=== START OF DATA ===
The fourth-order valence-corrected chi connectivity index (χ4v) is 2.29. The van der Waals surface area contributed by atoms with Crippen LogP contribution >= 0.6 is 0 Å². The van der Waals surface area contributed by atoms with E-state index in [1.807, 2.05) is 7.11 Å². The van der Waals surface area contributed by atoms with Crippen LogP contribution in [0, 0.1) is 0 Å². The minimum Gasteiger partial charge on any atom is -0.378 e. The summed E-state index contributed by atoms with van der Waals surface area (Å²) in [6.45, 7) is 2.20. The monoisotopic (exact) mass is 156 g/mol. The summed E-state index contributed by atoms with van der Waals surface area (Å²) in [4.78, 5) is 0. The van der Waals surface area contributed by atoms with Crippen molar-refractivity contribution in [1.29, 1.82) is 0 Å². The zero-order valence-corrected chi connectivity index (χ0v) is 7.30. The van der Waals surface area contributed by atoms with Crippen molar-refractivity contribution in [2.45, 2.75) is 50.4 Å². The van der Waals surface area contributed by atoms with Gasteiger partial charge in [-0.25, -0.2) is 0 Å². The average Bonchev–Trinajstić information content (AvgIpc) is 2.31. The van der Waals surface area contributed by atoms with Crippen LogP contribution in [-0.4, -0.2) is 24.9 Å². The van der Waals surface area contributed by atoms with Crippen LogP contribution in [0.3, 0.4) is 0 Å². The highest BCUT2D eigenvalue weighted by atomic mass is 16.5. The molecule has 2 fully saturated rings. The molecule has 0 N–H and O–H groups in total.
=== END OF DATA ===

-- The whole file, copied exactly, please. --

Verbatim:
The fourth-order valence-corrected chi connectivity index (χ4v) is 2.29. The van der Waals surface area contributed by atoms with Crippen LogP contribution >= 0.6 is 0 Å². The van der Waals surface area contributed by atoms with E-state index in [1.807, 2.05) is 7.11 Å². The van der Waals surface area contributed by atoms with Crippen LogP contribution in [0, 0.1) is 0 Å². The minimum Gasteiger partial charge on any atom is -0.378 e. The summed E-state index contributed by atoms with van der Waals surface area (Å²) in [6.45, 7) is 2.20. The monoisotopic (exact) mass is 156 g/mol. The summed E-state index contributed by atoms with van der Waals surface area (Å²) in [4.78, 5) is 0. The van der Waals surface area contributed by atoms with Crippen molar-refractivity contribution in [1.29, 1.82) is 0 Å². The zero-order valence-corrected chi connectivity index (χ0v) is 7.30. The van der Waals surface area contributed by atoms with Crippen molar-refractivity contribution in [2.45, 2.75) is 50.4 Å². The van der Waals surface area contributed by atoms with Gasteiger partial charge in [-0.25, -0.2) is 0 Å². The average Bonchev–Trinajstić information content (AvgIpc) is 2.31. The van der Waals surface area contributed by atoms with Crippen LogP contribution in [-0.4, -0.2) is 24.9 Å². The van der Waals surface area contributed by atoms with Crippen LogP contribution in [0.3, 0.4) is 0 Å². The highest BCUT2D eigenvalue weighted by atomic mass is 16.5. The molecule has 2 fully saturated rings. The molecule has 0 N–H and O–H groups in total.